We’re in peak offseason, so I’m just going to stick to what I know: Football scheduling.
Fully acknowledging that I’m a big fan of the Syracuse Orange’s recent shift to more manageable schedules in terms of quality of opponents, there’s still plenty of work to be done to set up a bright future for SU — whether that includes Dino Babers long-term or not (and hopefully it does). While we’re ahead compared to where Syracuse has been of late, scheduling continues to get pushed further and further out. That’s likely to squeeze programs like the Orange that aren’t necessarily brand names and don’t sit in big recruiting areas.
But rather than paint a lot of gloom and doom around that potential scenario, we can instead come up with a bit of a shortcut to potentially locking up a lot of future games in a short period. Obviously there needs to be an agreement between two schools to make these future games happen. But at the very least, we can narrow things down to the schools worth reaching out to. After all, there are 129 other FBS programs, plus plenty more FCS squads out there.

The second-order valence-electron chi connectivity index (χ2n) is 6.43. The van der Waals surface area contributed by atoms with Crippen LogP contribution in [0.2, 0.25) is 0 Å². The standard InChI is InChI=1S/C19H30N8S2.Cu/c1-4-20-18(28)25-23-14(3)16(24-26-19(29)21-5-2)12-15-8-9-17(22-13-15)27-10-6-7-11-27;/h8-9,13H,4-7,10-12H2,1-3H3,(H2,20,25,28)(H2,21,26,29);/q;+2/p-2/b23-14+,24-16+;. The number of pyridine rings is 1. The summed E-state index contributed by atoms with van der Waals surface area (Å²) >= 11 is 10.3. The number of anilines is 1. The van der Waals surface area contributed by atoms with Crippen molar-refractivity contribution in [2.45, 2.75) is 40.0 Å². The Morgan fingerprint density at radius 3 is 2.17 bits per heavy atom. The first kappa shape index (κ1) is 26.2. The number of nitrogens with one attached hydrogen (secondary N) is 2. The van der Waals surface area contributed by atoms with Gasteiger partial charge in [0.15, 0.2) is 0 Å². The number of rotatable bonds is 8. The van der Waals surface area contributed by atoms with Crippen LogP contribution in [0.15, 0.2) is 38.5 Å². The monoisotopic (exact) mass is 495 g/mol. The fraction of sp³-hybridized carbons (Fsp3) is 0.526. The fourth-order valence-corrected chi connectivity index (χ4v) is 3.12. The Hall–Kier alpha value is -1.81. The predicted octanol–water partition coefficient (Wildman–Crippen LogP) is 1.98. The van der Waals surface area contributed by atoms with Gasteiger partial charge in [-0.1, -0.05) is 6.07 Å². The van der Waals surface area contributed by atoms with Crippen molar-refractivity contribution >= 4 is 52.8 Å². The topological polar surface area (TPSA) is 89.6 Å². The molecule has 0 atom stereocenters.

So without looking fully into future availability for these teams or anything like that, here are the four categories each opponent should fall into, with a short list of teams that qualify.
FCS home game
This one’s pretty self explanatory. Cupcake pay game at the Dome against an opponent that doesn’t have to travel very far, so we can avoid an enormous expense. A look at recent non-conference opponents give you the basic script of who these teams would be. But the likely list that we should rotate around for the foreseeable future:
Albany, Central Connecticut, Colgate, Delaware, Duquesne, Fordham, Holy Cross, Lafayette, Lehigh, Maine, Marist, Monmouth, New Hampshire, Robert Morris, St. Francis, Stony Brook, Towson, Villanova, Wagner
Even that list is probably too long, to be honest. I’d probably just put a rotation on of Albany, CCSU, Colgate, Holy Cross, Stony Brook and Wagner... almost all of the FCS teams we’ve played or will play over the last decade or so.
Power Five home-and-home
Per current ACC scheduling rules, every team needs to have an additional P5 on the slate on top of the eight conference games per year. That means Notre Dame a lot of the time, per the Irish’s agreement with the league. But there are other years in there that require P5 foes, and we already have a couple of those figured out (2020/21 with Rutgers, 2022/23 with Purdue). With big name P5s scheduling out a good two decades, though, it’s probably best we lock up opponents sooner rather than later.
Without putting an end date on this, that list of non-Notre Dame P5s probably includes: